Here's how using web pages works, in a nutshell.
First, you type in an address... The address has three parts, the http://,
which tells you what the protocol is. (A protocol is a set of rules that computers follow so that they can understand each other... We have protocols with traffic, such as staying on one side of the road and stopping at red lights... without those rules, we wouldn't be able to travel with cars effectively.) Just ignore the protocol for now until you get some more experience under your belt.
The second part of the address, the www.stevepavlina.com
, is the domain name of his server, sort of like the address a person would put on an envelope, all the way down to the specific door it should be delivered to. One thing to remember, is that every computer on the Internet has a unique number. If someone tries to use a number that is already in use, then information can't get to the right place. Unfortunately, humans are very bad at memorizing numbers, but fortunately, we are very good at remembering words and acronyms, so at the beginning of the Internet, a group of people got together to give each computer number a name. Adding a name and keeping it on this list isn't free, though, but it is relatively cheap. at about $10 per year. You'll need to register a name in order to have a website that people will actually want to visit.
The third part of the web address, /forums/newreply.php, is the actual file that is being served by the server... To keep it simple, think of PHP files as HTML files that can change depending on what the user is doing... Learning PHP scripting is a good skill to develop, but it isn't necessary for right now, and it usually takes a while for people to understand well enough to have it running on a professional site.
Putting it all together, http:// www.stevepavlina.com
/forums/newreply.php [spaces intentionally inserted to prevent the address from becoming an actual link] is saying "Using the HTTP protocol, go to the computer named www.stevepavlina.com
and get me the file 'newreply.php' found in the 'forums' directory.
Now, not just any computer can give out web pages, even though any computer can hold them. You need a program that allows your computer to be a server, and while there are free ones out there, setting such a program up is very
beyond the scope of this topic. Instead, find a web server that you can rent... Go with the cheapest hosting plan available, because the only real limitation that you'll come across is bandwidth, or how much information you can give out per month. If you start seeing that you run out of bandwidth, then you can always upgrade to a more spacious plan later. Shop around, and compare different amounts of bandwidth for different prices... There are also several people around here who will gladly recommend the server that they are using, and warn you to avoid ones that they have used in the past. Personally, I've been out of the loop for a year, so I have no idea what the market is like right now, so I can't give you good advice in that respect.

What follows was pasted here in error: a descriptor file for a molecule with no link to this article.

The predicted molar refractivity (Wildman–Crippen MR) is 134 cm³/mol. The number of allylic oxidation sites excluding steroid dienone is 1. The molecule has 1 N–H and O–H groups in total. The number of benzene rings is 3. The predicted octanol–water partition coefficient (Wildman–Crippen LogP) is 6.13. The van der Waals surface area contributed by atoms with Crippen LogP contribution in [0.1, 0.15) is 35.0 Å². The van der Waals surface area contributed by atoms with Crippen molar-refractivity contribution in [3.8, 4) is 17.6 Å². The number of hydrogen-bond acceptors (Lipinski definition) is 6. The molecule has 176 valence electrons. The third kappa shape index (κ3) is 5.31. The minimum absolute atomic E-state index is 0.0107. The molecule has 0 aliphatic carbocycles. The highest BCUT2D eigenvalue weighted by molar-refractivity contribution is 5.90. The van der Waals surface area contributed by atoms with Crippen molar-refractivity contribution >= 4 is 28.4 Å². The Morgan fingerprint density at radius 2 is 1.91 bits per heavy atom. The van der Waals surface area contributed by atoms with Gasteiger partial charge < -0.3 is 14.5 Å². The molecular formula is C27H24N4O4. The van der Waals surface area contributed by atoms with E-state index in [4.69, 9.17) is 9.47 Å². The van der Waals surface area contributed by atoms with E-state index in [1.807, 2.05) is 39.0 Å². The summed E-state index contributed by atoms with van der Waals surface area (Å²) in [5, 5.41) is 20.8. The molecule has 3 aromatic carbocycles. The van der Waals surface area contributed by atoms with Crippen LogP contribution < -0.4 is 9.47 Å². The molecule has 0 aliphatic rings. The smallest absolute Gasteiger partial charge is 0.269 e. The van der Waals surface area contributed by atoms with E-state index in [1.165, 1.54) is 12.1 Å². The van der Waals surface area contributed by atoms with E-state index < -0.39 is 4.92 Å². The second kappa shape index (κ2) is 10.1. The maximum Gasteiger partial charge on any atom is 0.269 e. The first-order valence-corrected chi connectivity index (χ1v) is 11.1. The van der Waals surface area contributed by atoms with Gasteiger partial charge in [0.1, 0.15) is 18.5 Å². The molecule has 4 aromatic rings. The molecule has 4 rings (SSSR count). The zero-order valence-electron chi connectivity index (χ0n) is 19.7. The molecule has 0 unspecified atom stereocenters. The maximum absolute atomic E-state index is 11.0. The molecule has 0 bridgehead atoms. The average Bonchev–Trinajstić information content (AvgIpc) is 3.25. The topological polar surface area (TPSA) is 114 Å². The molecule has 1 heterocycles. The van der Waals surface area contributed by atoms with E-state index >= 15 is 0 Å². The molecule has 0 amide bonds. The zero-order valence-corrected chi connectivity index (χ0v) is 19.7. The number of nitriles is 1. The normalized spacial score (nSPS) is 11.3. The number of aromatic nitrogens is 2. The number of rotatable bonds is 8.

Once you have the server rented, and you have bought a domain name, it is time to learn how to get files from your computer to the server. Most servers have file managers, and while these are great to begin with, they are very slow and frustrating once you have had some practice. READ THE EMAIL that your new server provider sends you, as it will tell you, at least, how to get to the file manager, as well as how to connect through FTP. Most server providers also have a few books worth of tutorials, and if you picked one that doesn't provide you with helpful hints and instructions, then go googling. If a thorough search through Google doesn't provide the answer, then pop back here and we'll show you a good tutorial or give you a couple of hints so that you can figure out what to do next.
The only step left is to make your web pages and send them to your server, either using FTP or through the file manager on your server. (Don't worry if you didn't understand all of the acronyms, you'll pick them up *very* quickly)